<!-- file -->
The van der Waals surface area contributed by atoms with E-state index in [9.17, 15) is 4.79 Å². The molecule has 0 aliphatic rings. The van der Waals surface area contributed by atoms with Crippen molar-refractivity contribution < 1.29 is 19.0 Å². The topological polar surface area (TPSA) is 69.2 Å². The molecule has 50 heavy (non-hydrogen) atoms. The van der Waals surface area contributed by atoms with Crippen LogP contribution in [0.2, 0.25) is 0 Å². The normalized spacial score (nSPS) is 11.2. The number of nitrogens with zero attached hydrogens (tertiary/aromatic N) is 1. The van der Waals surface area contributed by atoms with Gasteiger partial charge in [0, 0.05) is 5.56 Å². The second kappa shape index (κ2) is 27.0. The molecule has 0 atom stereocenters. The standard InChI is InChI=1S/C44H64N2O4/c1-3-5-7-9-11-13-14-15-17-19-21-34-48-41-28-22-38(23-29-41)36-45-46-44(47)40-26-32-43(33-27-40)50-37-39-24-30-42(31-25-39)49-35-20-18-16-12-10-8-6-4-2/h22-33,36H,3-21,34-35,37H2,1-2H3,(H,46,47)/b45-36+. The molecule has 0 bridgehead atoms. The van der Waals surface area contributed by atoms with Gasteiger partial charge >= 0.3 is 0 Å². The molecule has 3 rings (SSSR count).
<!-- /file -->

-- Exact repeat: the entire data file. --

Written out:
The van der Waals surface area contributed by atoms with E-state index in [9.17, 15) is 4.79 Å². The molecule has 0 aliphatic rings. The van der Waals surface area contributed by atoms with Crippen molar-refractivity contribution < 1.29 is 19.0 Å². The topological polar surface area (TPSA) is 69.2 Å². The molecule has 50 heavy (non-hydrogen) atoms. The van der Waals surface area contributed by atoms with Crippen LogP contribution in [0.2, 0.25) is 0 Å². The normalized spacial score (nSPS) is 11.2. The number of nitrogens with zero attached hydrogens (tertiary/aromatic N) is 1. The van der Waals surface area contributed by atoms with Gasteiger partial charge in [0, 0.05) is 5.56 Å². The second kappa shape index (κ2) is 27.0. The molecule has 0 atom stereocenters. The standard InChI is InChI=1S/C44H64N2O4/c1-3-5-7-9-11-13-14-15-17-19-21-34-48-41-28-22-38(23-29-41)36-45-46-44(47)40-26-32-43(33-27-40)50-37-39-24-30-42(31-25-39)49-35-20-18-16-12-10-8-6-4-2/h22-33,36H,3-21,34-35,37H2,1-2H3,(H,46,47)/b45-36+. The molecule has 0 bridgehead atoms. The van der Waals surface area contributed by atoms with Gasteiger partial charge >= 0.3 is 0 Å². The molecule has 3 rings (SSSR count).